My wifi card detects my router, but can't connect to it. On windows 8.1, it connects with no trouble. I have made sure that I selected the right security mode, and I have entered the router's mac address and ssid manually. I have TL-WDN4800 wireless adapter and a cisco x3500 router. I have tried changing my router's security mode to wpa and also tried disabling security, and my computer still won't connect.
I have finally found the solution to my problem. There are only Linux supported drivers for the TL-WDN4800 V1... I figured out I actually have the TL-WDN4800 V3 and the v1 drivers are not supported with the V3 for whatever reason. The windows drivers for this card can be found from the official TP-Link website and can be installed on to linux with Ndiswrapper.
Reset your router to its default factory settings. This will ensure nothing esoteric is set in the configuration. See your manual, but best is the 30/30/30 reset. While powered on, hold the reset button down for 30 seconds - don't release it. Pull the plug while holding the reset button and leave power off for 30 seconds - don't release the reset button. Reconnect power while holding the reset button for 30 seconds. Release the reset button. Power off, then on.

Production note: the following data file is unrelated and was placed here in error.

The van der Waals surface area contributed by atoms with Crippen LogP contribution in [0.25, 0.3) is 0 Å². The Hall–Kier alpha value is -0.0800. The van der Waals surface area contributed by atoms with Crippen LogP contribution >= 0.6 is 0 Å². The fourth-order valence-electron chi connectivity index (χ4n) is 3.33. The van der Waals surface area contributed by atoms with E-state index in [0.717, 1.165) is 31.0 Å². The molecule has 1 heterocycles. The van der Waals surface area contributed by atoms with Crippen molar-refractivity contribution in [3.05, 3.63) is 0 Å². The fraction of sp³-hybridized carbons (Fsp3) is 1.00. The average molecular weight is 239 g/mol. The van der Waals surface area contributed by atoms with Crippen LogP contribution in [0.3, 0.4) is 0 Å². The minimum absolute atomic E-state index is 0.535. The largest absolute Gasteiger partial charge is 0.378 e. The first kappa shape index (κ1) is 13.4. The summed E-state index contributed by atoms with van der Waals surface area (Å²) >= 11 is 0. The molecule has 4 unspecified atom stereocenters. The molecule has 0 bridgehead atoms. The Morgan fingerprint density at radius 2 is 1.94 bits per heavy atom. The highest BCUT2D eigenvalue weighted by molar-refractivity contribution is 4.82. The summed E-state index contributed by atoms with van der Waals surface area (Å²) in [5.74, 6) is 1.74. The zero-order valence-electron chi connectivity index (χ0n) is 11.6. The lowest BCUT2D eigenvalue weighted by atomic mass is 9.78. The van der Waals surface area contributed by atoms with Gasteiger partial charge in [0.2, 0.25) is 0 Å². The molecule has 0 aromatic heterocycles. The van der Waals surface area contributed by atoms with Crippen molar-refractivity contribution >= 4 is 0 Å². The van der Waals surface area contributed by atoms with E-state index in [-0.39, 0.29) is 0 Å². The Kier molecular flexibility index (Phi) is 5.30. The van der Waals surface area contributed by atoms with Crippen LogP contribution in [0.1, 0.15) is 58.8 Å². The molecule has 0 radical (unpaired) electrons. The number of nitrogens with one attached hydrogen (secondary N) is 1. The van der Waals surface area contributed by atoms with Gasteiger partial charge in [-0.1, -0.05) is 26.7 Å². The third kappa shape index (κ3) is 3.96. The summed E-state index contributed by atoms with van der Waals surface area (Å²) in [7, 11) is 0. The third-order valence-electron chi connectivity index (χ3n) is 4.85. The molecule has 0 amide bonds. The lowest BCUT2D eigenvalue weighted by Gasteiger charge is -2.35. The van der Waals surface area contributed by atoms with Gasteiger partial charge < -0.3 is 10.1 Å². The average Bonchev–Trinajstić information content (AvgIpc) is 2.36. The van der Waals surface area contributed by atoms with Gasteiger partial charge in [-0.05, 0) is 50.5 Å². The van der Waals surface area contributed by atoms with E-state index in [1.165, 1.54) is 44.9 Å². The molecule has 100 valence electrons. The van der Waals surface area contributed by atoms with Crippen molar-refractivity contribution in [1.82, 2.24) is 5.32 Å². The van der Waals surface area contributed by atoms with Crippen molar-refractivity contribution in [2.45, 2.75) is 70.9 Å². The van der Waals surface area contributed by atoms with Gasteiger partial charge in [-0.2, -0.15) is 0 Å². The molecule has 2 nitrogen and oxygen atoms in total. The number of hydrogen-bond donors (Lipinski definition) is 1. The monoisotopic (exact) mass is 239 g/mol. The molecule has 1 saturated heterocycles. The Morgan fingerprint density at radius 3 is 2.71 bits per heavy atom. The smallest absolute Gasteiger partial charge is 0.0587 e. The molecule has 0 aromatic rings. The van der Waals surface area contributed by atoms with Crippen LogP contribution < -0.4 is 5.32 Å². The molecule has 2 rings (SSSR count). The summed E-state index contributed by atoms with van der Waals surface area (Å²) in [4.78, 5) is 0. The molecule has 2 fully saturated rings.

The default config on the router should be IP 192.168.1.1 and it should be handing out addresses via DHCP. Your computer should pick it up as a viable network and connect. As should your smart phone. Nice to use the phone to confirm that the network is actually up.
If your phone doesn't connect and your computer doesn't connect, there is likely something amiss with the router itself. Or, you don't have any networking services running on it. Since you say your computer sees the router, neither of these seem likely.
When your equipment connects, it should do so with addresses like 192.168.1.xxx.
- Open a terminal window and type ifconfig. The results should show that your network card has an IP address. Also try ping 192.168.1.1 and you should get responses from the router.